25. Mark 14:38: Watch and pray that you may not enter into temptation. The spirit indeed is willing, but the flesh is weak. - "The reason why many fall in battle is because they wait until the hour of battle. The reason why others succeed is because they have gained their victory on their kne es long before the battle came... Anticipate your battles; fight them on your knees before temptation comes, and you will always have victory." R. A. Torrey - From commentary on Mark 14:38 in “The Evidence Bible Notes by Ray Comfort.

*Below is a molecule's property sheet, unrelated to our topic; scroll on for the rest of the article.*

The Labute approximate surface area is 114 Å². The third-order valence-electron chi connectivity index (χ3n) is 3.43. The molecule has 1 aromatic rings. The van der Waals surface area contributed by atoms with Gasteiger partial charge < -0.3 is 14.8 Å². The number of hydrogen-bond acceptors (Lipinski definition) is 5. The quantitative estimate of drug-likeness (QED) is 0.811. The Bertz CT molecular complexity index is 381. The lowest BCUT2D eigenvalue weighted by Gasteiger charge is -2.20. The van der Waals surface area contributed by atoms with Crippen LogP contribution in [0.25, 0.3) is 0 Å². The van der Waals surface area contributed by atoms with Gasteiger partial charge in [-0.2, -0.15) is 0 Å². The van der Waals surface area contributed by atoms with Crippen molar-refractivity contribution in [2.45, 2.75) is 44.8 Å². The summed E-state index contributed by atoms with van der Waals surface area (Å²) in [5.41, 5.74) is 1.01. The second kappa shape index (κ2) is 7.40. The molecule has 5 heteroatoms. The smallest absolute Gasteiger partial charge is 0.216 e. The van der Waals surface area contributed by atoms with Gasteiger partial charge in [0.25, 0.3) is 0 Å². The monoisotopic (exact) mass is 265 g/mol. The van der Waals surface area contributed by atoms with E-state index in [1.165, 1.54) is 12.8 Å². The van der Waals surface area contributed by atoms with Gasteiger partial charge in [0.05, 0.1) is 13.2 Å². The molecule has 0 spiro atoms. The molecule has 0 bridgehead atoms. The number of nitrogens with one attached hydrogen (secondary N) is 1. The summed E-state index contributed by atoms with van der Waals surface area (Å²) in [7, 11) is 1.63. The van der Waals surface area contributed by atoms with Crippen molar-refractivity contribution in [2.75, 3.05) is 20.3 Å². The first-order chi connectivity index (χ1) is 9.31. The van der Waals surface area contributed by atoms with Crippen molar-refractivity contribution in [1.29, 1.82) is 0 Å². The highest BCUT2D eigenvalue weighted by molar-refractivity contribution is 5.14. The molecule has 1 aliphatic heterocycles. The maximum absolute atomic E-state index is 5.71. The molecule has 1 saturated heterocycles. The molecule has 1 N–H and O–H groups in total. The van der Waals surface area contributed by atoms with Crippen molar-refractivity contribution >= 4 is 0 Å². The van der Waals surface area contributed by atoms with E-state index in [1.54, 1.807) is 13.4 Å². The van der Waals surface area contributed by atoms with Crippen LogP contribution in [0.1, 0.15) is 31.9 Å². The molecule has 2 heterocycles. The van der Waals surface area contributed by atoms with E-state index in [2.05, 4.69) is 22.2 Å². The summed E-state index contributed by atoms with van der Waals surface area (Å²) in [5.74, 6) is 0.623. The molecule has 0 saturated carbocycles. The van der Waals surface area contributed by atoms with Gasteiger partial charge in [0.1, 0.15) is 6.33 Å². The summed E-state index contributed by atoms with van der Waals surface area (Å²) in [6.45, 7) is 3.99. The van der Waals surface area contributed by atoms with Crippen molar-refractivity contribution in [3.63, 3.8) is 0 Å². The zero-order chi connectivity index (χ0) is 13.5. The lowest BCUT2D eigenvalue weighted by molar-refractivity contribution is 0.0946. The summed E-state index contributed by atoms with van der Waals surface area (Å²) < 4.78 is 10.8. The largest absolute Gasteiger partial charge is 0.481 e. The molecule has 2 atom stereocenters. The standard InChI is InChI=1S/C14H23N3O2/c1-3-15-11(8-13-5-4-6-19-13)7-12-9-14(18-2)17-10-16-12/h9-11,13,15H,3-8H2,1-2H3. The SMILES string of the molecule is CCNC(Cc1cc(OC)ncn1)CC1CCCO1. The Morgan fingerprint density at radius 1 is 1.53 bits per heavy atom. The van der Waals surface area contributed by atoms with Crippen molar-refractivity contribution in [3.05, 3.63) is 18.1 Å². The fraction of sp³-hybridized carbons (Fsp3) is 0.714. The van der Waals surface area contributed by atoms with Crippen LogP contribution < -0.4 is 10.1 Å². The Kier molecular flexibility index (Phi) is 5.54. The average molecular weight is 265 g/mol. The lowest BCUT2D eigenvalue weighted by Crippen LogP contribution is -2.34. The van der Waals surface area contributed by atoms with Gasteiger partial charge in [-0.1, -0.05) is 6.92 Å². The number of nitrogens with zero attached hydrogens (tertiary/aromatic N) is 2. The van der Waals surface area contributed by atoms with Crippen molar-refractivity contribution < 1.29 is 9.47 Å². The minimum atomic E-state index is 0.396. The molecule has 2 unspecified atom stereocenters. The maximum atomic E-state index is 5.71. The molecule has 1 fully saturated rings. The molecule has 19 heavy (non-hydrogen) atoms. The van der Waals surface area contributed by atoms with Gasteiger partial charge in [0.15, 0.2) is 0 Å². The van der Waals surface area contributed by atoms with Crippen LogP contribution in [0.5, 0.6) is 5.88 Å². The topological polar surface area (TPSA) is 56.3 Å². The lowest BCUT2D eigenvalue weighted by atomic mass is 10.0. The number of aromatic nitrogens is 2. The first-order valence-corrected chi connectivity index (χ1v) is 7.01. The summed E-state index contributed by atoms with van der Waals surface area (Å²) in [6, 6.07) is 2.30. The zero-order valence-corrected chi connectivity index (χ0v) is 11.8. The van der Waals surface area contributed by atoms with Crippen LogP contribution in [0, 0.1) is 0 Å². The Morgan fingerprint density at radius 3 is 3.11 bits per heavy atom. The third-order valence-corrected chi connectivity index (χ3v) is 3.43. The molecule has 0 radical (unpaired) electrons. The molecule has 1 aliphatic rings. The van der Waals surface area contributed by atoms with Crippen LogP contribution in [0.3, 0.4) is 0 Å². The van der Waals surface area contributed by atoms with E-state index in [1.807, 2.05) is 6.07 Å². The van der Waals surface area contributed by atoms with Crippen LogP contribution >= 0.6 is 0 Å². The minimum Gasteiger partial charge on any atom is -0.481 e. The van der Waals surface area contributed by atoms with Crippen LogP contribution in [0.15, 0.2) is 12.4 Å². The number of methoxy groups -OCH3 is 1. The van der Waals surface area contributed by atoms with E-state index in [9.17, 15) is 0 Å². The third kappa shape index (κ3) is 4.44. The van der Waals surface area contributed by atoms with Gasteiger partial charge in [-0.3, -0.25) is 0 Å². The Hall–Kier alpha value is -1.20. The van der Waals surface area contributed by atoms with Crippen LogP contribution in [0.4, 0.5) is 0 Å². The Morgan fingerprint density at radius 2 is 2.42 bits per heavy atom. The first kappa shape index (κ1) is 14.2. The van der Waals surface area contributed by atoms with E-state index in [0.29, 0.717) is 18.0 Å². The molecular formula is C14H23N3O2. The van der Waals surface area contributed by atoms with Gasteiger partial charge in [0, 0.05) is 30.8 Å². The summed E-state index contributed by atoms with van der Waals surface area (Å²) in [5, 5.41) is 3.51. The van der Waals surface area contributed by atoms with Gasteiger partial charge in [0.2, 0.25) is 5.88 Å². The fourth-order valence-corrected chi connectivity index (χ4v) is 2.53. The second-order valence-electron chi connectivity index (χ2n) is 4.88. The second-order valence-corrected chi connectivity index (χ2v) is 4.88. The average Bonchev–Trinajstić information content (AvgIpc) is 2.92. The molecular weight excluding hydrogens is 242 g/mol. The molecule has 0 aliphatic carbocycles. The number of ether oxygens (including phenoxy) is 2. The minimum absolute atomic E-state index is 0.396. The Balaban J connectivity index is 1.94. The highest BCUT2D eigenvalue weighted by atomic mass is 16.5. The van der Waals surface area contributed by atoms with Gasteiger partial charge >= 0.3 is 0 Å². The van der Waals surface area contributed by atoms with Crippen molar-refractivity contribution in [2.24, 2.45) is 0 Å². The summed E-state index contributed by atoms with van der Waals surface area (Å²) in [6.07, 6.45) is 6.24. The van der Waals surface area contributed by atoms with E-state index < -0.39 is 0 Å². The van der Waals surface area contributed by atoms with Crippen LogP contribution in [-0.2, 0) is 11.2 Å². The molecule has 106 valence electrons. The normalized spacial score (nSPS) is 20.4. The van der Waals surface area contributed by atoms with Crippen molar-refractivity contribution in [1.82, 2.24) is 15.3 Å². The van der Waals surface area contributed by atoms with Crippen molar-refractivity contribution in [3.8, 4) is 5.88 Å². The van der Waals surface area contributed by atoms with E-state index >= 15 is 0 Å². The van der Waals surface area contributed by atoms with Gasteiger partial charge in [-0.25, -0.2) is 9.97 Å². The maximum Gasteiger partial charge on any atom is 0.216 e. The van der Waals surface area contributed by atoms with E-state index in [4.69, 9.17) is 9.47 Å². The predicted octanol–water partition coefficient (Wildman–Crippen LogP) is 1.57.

26. …..it is evident that the origin of sin in the pride of Satan was soon followed by the outward manifestation of a rebellion of his will against the will of God.  It is of extreme importance that we catch the transition which comes with the introduction of this second will.  It is now manifest that eternity has taken on a new aspect, or, to put it otherwise, that time is fully under way.  The quality of eternity is the fact that there is but one will - the will of God.  then all was holy, all was righteous: there was no evil whatsoever.  The quality of time is that there is more than one will.  There came into the universe a second will, rising form the heart of Lucifer, the highest and most wonderful of all the created beings in the universe.  In addition to the voice of God, there was now a second voice saying: “I will…”  There was rebellion; but, more important, back of the rebellion, there were two wills.  That means conflict.  It is possible to say that the shortest of sin is simply “I will…”  It makes no difference who speaks the words.  The will of God is a line of truth and goodness that is unbending.  It moves straight and with certainty across the universe of space, time and thought.  Any variation from that will of God, be it only in the slightest fraction of a degree, causes a tangent of separation and deviation - and that is sin.  In the future the universe will get back to eternity; there shall be no more time, because there shall be no more deviation from the will of God. Christ shall put down all rule and authority and power.  For He must reign until hHe hath put all enemies under His feet (I Corinthians 15:24, 25). Those of us in whom God plants eternal life are made partakers of the divine nature, having escaped the corruption that is in the world through wanting one’s own way (II Peter 1:4, Greek).  We then are able to say from the heart that which no man who is not born again can say, namely, “Thy will be done…” - From page 41 of the book Invisible War by Donald grey Barnhouse.